The track worker was killed when he was struck by a car while picking up debris during an IPower Dash race event in 2004.
I want to focus on the stock car drivers who have lost their lives there and, most specifically, during ARCA or NASCAR events. The first driver killed there was a great race driver in his day, Marshall Teague, who died while attempting to set a closed course speed record in a modified Indy type car on Feb. 11, 1959. Marshall won many NASCAR and USAC events.
George Amick died in an Indy car crash during a USAC race there on April 4, 1959. Habe Haberling died in a practice session for a NASCAR modified division race on Feb. 21, 1961.
A driver who had shown tremendous potential in a very short career, Billy Wade, died when he crashed during a tire test on Jan. 5, 1965.
On Feb. 22, 1969, Don MacTavish had one of the most horrifying crashes ever during a Sportsman race and died instantly. He was a great New England modified star.
Tab Prince was killed during a 125-mile qualifying race on Feb. 19, 1970.
Tennessee’s Friday Hassler was killed in one of these qualifying races on Feb. 17, 1972. Don Williams died during the Permatex 300 sportsman race on Feb. 17, 1979.
The 125-mile qualifying race claimed another life when Ricky Knotts was killed on Feb. 14, 1980. Then on Feb. 17, 1983, Bruce Jacobi suffered life-ending injuries and died four years later after being in a coma. This was also a 125-mile qualifier race.
On Feb. 7, 1985, Francis Afflek died while practicing for the ARCA event. On Dec. 15, 1985, while participating in a test for Pontiac Dash cars, Charles Ogle crashed and died.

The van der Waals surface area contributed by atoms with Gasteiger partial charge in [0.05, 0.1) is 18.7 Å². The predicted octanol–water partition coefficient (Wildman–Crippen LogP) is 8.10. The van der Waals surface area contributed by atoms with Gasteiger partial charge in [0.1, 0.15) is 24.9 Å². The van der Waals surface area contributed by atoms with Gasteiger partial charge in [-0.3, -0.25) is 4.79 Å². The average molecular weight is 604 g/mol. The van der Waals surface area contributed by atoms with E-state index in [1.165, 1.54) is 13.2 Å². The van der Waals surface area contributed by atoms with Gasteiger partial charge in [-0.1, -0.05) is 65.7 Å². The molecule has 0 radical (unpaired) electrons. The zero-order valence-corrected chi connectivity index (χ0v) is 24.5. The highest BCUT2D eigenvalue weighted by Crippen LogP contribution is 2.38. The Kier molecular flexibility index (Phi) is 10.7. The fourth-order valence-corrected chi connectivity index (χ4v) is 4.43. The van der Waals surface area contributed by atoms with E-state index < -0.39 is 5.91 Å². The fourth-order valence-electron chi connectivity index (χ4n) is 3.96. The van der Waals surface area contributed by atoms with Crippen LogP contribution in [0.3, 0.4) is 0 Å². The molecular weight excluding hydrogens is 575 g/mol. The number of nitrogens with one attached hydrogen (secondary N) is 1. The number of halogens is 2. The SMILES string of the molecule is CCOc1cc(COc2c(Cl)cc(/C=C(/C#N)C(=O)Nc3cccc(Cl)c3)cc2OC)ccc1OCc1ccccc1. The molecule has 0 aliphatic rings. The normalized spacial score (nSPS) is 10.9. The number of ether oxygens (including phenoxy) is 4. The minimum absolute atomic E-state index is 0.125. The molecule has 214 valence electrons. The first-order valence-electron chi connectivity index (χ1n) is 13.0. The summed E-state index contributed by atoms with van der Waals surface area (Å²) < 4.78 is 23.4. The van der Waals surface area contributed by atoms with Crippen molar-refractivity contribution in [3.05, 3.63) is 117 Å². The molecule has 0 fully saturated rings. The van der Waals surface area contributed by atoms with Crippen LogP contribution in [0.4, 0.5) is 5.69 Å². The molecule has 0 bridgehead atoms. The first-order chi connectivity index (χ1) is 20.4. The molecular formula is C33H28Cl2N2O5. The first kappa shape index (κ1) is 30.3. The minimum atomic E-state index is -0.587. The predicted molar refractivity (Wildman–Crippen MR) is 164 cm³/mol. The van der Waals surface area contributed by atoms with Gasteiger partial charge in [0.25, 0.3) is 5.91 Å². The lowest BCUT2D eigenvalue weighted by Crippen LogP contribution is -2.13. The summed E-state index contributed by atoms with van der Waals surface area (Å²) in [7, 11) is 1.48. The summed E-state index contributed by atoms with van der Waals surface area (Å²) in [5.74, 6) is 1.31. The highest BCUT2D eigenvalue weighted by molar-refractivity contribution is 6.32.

On Feb. 13, 1987, Joe Young died during the Dash race. On Feb. 11, 1990, during the ARCA 200, Slick Johnson was involved in a multi-car crash and was killed. Slick also was involved 10 years earlier in the crash that killed Ricky Knotts.
On Feb. 12, 1993, Joe Booher was killed during the Comfort Coach 200 for Dash series cars.
There were two fatalities in February of 1994 during practice runs for the Daytona 500. On the 11th, racing great Neil Bonnett, who was making a comeback from injuries, crashed in turn 4. Then Rodney Orr crashed on the 14th when a shock mount broke in turn two and the car flipped and struck the wall roof first.
The last death at the superspeedway happened on the last lap of the Daytona 500, Feb. 18, 2001, when ,as NASCAR vice president stated, “We have lost Dale Earnhardt.”
This sent shock waves through the NASCAR community and literally across the nation. There were several fatalities in sports car and super bike motorcycle accidents also. Let’s hope that we continue to have no more deaths since all the safety improvements but, racing continues to be a serious and dangerous sport.
We will be praying for the competitors as Speedweeks 2018 kick off with the Rolex 24 Sports car event in a few weeks. Remember, at the end of that long back straightaway there’s another left turn!